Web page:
I arrived in New York in 1988. I knew it was going to be life changing, but I didn’t know it was going to define my life thereafter. I got the two jobs that I still do today- editing and teaching English to people whose native language is not English. I’ll discuss the latter occupation in a later blog, but it turns out that I also edit papers in English written by folks for whom English is not their native language either. These activities qualify me for an unofficial title of diplomat.
After arriving in New York (Lower East Side, Manhattan), I soon got a part time job at “Philosophical Library” as proofreader, $10 an hour, paid in cash every Friday. That was my first job editing, and though it may sound illustrious, the sad truth is that by then the publishing house had long gone from publishing the great works of East European intellectual refugees to gimmick works and trivial adornments such as, “The Apple Book.” It was easy work and gave me a lot of confidence. It was also a real honor to work among manuscripts written by magnificent names such as Sartre, Schweitzer, and Einstein. The air, the view of the side street below, the common area adjoining the ballet school; the atmosphere was quite edifying and one I’ll never forget.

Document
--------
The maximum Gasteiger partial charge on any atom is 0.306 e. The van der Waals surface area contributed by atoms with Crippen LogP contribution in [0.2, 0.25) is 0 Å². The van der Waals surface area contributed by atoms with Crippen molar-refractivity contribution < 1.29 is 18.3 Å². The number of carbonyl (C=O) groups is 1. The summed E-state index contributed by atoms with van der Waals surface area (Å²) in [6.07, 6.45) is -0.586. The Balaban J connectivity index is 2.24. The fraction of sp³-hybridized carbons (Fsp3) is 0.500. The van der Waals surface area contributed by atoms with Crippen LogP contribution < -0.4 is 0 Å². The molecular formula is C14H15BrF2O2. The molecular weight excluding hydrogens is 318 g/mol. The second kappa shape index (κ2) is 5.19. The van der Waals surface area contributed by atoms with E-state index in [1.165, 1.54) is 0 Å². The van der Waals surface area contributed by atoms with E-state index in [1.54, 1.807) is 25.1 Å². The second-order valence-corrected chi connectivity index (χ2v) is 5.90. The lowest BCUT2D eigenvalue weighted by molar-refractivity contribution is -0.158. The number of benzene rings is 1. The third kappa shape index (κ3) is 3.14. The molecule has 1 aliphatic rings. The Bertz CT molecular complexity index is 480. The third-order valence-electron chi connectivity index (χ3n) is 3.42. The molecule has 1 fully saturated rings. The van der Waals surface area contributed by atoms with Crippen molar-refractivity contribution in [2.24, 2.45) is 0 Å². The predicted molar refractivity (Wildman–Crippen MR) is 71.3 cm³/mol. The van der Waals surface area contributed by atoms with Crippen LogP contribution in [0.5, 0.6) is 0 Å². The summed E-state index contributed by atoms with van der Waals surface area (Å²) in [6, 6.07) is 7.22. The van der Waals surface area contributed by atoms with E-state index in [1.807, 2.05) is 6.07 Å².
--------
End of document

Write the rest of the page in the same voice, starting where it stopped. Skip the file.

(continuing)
The publishing house was seeing hard times though, and Ms. Runes, the founder’s widow, was hounded daily by debtors. I think she spent half her day on the phone promising dates that she would pay by even though she knew she couldn’t keep them. Sometimes the lender would be so angry that you could hear the voice across the room through the receiver. Ms. Runes never flinched. I thought for sure they would go under soon and I’m not sure how she managed it, but I’m happy to see they’re still in business, still carrying on the fine tradition of making a publishing house devoted to philosophy and humanities, even if that means merely republishing the old classics.
Today I’m keen on philosophy more than ever, and I’m even struggling to write a dissertation on political philosophy, the fate of which is unknown. I only know I’m supposed to accomplish that, and it’s long overdue. I also know that politics is not about how we organize, but concerns itself on how people are treated. Although my stint at Philosophical Library was short, and I was an outsider, it was still the best job I ever had. It was the job that confirmed for me that I was in actuality the sort of person that I had previously imagined myself to be.